Record Gains Bring Labor Pains

Sept. 1, 2007
An unprecedented 47 of this year's Top 50 electrical contractors reported an increase in sales from 2005 to 2006. One of the firms leading this trend is Logan, Utah-based Cache Valley Electric Co. (No. 20) with a 76.1% jump in electrical and datacom services revenue. Jim Laub, president and CEO, partially credits his firm's success in 2006 to the increase in construction activity in Utah and the intermountain

An unprecedented 47 of this year's Top 50 electrical contractors reported an increase in sales from 2005 to 2006. One of the firms leading this trend is Logan, Utah-based Cache Valley Electric Co. (No. 20) with a 76.1% jump in electrical and datacom services revenue. Jim Laub, president and CEO, partially credits his firm's success in 2006 to the increase in construction activity in Utah and the intermountain west. But the economics of geography isn't the only factor driving the company's gain in revenue.

For most companies in the Top 50 (click here to see the Top 50 Chart), it's common to work on projects in additional states and geographic regions. Cache Valley Electric boasts a branch office in Oregon and another in Idaho — and is licensed to work in up to 18 states. In 2006, the key markets for its core services (the steel and chip-manufacturing industries) were part of the continuing nationwide rise in nonresidential construction. “We had two major projects going on at the same time,” Laub explains. “Plus, all of our other divisions did a lot of spin-off work from those two major projects and those two major services.”

Like most of the firms in the Top 50, Cache Valley depends on its supervisors and managers, particularly for the projects in outlying areas, to orchestrate these projects. Historically, the company has had a low turnover rate, and Laub would like to keep it that way. “That's really key for what we do,” Laub says. “We must have the continuity of supervision and leadership throughout the country where we work.”

Its estimators are also integral to the company's ability to take advantage of the plentiful projects up for bid. With leaner times a not-so-distant memory, Laub says the company uses what may seem like a simple strategy. At the risk of overworking its estimators, Cache Valley takes an aggressive stance toward bidding. “It goes against my philosophy to walk away from any project,” Laub says. “We like to bid anything we can that's within our scope of services. A lot of our estimators are stretched to the breaking point, but it's still hard to turn away from those projects.”

Record numbers

It's clear that other firms aren't turning away from any projects either. Cache Valley Electric isn't alone in its impressive rise in total sales for electrical and datacom services from 2005 to 2006. Baton Rouge, La.-based MMR Group (No. 9) tops the list with a 93.6% increase, followed by Walker Engineering, Inc. (No. 16), Fort Worth, Texas, with a year-over-year spike of 60.9%; Industrial Specialty Contractors (No. 26), Baton Rouge, La., with a 59.4% jump; Bergelectric Corp. (No. 6), Los Angeles, with a 57.6% increase; Miller Electric Co. (No. 13), Jacksonville, Fla., with a 55.9% hike, and Star-Lo Electric Inc. (No. 48), Whippany, N.J., with 52.5% growth.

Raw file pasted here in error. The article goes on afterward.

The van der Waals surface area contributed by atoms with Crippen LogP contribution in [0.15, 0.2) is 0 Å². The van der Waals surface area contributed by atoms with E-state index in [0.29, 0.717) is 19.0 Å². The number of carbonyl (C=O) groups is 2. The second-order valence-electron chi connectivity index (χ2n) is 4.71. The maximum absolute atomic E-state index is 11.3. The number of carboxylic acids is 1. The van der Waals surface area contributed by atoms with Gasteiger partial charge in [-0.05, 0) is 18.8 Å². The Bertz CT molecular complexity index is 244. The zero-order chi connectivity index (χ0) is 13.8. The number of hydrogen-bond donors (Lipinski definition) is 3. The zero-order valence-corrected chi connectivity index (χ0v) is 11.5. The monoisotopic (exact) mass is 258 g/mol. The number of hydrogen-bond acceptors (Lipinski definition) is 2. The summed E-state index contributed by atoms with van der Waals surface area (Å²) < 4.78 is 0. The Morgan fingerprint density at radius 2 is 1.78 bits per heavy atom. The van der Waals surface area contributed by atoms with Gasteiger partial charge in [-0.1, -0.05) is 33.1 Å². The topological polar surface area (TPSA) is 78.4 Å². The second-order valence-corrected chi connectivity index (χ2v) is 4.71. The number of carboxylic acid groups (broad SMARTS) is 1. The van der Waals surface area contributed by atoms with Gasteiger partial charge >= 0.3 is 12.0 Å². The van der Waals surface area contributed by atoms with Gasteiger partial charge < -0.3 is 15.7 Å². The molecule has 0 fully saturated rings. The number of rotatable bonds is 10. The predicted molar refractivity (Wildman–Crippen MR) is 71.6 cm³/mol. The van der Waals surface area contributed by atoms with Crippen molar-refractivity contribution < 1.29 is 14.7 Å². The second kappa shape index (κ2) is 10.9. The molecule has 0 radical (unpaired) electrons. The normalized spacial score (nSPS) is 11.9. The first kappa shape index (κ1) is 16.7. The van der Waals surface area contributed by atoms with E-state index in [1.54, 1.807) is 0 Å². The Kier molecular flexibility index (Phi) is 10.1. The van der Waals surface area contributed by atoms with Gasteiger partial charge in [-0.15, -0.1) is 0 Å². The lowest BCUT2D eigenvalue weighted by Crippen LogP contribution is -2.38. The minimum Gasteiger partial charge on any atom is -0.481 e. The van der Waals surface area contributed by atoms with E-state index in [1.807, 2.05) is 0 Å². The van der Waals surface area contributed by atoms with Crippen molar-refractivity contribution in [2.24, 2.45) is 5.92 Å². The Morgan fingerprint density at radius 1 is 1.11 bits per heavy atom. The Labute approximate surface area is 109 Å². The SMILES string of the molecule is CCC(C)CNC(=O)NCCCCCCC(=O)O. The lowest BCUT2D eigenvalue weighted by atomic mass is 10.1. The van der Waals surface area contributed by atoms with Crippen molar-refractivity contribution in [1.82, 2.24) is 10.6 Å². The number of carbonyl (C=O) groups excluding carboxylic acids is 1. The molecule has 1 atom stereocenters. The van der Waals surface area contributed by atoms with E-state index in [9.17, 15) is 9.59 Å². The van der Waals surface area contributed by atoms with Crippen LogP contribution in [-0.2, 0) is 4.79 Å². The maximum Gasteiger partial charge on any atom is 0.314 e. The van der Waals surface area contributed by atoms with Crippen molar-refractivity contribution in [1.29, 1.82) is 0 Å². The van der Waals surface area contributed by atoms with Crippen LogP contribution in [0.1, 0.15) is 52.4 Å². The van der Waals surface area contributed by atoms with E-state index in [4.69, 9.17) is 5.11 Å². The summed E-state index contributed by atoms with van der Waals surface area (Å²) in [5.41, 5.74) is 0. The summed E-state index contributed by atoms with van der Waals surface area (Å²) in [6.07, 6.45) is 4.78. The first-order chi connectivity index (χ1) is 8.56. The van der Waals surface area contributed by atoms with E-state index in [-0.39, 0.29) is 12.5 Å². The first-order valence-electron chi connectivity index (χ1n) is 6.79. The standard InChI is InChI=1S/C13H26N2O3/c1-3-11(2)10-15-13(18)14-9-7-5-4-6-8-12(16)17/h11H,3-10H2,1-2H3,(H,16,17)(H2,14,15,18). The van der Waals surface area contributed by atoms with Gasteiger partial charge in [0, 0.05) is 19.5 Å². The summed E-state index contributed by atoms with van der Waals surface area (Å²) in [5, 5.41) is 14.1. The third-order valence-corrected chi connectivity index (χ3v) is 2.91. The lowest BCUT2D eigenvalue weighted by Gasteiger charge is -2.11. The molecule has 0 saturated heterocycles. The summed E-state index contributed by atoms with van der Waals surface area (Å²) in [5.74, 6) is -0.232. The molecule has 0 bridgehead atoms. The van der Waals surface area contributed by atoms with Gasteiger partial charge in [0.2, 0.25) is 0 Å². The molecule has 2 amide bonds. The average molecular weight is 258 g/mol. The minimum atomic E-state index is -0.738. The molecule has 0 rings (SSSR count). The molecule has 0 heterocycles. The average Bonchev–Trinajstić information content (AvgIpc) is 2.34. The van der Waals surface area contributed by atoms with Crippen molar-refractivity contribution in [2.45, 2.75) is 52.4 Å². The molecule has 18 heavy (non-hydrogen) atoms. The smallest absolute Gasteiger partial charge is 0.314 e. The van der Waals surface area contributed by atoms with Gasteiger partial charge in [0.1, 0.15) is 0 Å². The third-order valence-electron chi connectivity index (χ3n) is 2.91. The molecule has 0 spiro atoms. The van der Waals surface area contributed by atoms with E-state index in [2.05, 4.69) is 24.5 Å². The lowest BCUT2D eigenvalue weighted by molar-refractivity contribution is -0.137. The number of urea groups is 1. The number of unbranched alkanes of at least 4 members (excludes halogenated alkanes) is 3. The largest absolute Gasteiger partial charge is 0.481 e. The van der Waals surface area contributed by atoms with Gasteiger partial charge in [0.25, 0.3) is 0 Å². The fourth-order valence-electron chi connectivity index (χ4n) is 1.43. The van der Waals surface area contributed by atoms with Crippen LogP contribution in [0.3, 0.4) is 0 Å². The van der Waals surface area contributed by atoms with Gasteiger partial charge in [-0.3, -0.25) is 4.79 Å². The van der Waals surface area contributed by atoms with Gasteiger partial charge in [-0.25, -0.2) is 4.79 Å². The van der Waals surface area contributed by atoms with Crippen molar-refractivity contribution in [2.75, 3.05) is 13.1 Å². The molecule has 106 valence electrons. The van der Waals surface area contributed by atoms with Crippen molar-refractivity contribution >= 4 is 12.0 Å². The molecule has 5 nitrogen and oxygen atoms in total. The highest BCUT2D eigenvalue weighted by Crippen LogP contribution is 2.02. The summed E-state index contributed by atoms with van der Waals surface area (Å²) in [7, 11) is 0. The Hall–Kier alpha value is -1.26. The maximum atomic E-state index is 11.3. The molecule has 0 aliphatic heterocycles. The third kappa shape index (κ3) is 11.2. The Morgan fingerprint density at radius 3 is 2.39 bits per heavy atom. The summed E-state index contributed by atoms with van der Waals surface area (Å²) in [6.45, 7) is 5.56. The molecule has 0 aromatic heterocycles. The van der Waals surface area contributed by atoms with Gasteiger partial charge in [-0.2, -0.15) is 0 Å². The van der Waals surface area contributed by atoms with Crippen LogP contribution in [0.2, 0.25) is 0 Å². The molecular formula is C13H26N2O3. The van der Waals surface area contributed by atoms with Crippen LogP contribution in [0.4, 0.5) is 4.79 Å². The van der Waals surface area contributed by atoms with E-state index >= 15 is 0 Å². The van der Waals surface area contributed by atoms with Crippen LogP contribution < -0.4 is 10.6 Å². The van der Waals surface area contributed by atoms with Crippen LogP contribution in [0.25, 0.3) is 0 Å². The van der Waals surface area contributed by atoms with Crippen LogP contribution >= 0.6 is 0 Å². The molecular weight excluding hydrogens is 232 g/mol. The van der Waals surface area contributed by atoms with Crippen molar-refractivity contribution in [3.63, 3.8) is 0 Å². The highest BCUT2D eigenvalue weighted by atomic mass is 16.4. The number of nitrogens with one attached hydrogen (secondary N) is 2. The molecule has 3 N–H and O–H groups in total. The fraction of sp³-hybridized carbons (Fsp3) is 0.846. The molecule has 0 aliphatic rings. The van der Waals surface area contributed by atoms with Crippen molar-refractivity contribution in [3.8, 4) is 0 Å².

The overall average year-over-year gain for the Top 50 electrical contractors measured 26.7% for a total of $12.4 billion in sales for electrical and datacom services in 2006 — well over last year's $7.3 billion record. More than two-thirds of the firms described the 2006 business climate as “strong” (Fig. 1), with only one firm, Detroit-based Motor City Electric Co. (No. 15), reporting a weak economic climate, due to the struggling automotive industry in that region.

“The Big Three mainly didn't spend a lot of money because they're losing a lot of money,” says Richard Martin, VP of sales, Motor City Electric. “Overall, that affects all the suppliers that we work for in the general area too. Michigan — Detroit in particular — is bucking the trend, and the rest of the country is doing very well.”

The downturn in the Detroit area isn't new or specific to 2006. To ride out the ups and downs of the automotive industry, Motor City has opened offices in Windsor, Ontario; Las Vegas; and Kokomo, Ind. “That's made the difference for us,” Martin says. “It keeps us in the $200 million range across the board.”

Through strategies like this, only four of the Top 50 firms missed their sales goals in 2006: three by 5% or less and one by 6% to 10%. More than one-third of the firms exceeded their sales goals by more than 10% (click here to see Fig. 2). Even more astounding were the net profit numbers. Out of the 26 firms that reported that figure, eight firms claimed a net profit of more than 5%, with three in that group reporting a net profit of more than 9%. The net profit in 2006 averaged 5.4%, with the lowest at 1% and the highest at a whopping 15%.

Help wanted

In this competitive market, the Top 50 firms were forced to look for ways to retain experienced project managers and supervisors (click here to see Fig. 3). Many implemented training programs or added incentives, such as extra time off or bonuses. While the firms have yet to report an actual shortage of workers, with more than two-thirds of companies on the Top 50 list hiring additional labor to complete their myriad of projects (Fig. 4), it appears to be only a matter of time before this prediction comes true. Most firms have already encountered fierce competition for experienced project managers (click here to see Fig. 5). Only six firms in the Top 50 employ less than 500 employees (click here to see Table 1).